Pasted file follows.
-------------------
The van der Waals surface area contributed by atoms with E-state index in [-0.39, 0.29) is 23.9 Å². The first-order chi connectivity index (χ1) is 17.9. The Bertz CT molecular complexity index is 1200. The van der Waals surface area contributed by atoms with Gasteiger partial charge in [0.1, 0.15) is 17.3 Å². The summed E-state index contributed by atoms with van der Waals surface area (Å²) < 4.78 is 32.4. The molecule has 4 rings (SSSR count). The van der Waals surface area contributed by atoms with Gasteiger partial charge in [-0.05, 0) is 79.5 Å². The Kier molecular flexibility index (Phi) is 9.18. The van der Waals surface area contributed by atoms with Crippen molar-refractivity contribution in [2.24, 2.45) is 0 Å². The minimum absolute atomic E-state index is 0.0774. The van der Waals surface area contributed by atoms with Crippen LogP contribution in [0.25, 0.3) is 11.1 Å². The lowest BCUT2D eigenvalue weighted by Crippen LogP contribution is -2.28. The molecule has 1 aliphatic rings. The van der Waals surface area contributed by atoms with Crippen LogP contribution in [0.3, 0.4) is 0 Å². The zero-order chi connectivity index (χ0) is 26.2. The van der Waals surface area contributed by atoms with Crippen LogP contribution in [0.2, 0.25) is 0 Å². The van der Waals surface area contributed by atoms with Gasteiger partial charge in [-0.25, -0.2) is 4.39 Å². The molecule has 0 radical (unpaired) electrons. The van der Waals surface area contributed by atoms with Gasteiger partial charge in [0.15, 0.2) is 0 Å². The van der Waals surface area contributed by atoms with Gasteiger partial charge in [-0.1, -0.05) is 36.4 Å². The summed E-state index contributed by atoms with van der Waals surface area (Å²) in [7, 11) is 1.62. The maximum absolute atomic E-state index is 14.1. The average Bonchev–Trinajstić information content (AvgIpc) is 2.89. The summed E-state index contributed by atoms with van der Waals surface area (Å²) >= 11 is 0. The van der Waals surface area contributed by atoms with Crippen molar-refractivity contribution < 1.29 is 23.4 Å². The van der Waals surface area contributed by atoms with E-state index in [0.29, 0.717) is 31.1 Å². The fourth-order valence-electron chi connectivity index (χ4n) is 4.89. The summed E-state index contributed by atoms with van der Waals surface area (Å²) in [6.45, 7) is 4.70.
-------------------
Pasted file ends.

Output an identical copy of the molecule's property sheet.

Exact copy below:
The van der Waals surface area contributed by atoms with E-state index in [-0.39, 0.29) is 23.9 Å². The first-order chi connectivity index (χ1) is 17.9. The Bertz CT molecular complexity index is 1200. The van der Waals surface area contributed by atoms with Gasteiger partial charge in [0.1, 0.15) is 17.3 Å². The summed E-state index contributed by atoms with van der Waals surface area (Å²) < 4.78 is 32.4. The molecule has 4 rings (SSSR count). The van der Waals surface area contributed by atoms with Gasteiger partial charge in [-0.05, 0) is 79.5 Å². The Kier molecular flexibility index (Phi) is 9.18. The van der Waals surface area contributed by atoms with Crippen molar-refractivity contribution in [2.24, 2.45) is 0 Å². The minimum absolute atomic E-state index is 0.0774. The van der Waals surface area contributed by atoms with Crippen LogP contribution in [0.25, 0.3) is 11.1 Å². The lowest BCUT2D eigenvalue weighted by Crippen LogP contribution is -2.28. The molecule has 1 aliphatic rings. The van der Waals surface area contributed by atoms with Crippen LogP contribution in [0.3, 0.4) is 0 Å². The zero-order chi connectivity index (χ0) is 26.2. The van der Waals surface area contributed by atoms with Crippen LogP contribution in [0.2, 0.25) is 0 Å². The van der Waals surface area contributed by atoms with Gasteiger partial charge in [-0.25, -0.2) is 4.39 Å². The molecule has 0 radical (unpaired) electrons. The van der Waals surface area contributed by atoms with Gasteiger partial charge in [0.15, 0.2) is 0 Å². The van der Waals surface area contributed by atoms with Gasteiger partial charge in [-0.1, -0.05) is 36.4 Å². The summed E-state index contributed by atoms with van der Waals surface area (Å²) in [7, 11) is 1.62. The maximum absolute atomic E-state index is 14.1. The average Bonchev–Trinajstić information content (AvgIpc) is 2.89. The summed E-state index contributed by atoms with van der Waals surface area (Å²) >= 11 is 0. The van der Waals surface area contributed by atoms with Crippen molar-refractivity contribution < 1.29 is 23.4 Å². The van der Waals surface area contributed by atoms with E-state index in [0.29, 0.717) is 31.1 Å². The fourth-order valence-electron chi connectivity index (χ4n) is 4.89. The summed E-state index contributed by atoms with van der Waals surface area (Å²) in [6.45, 7) is 4.70.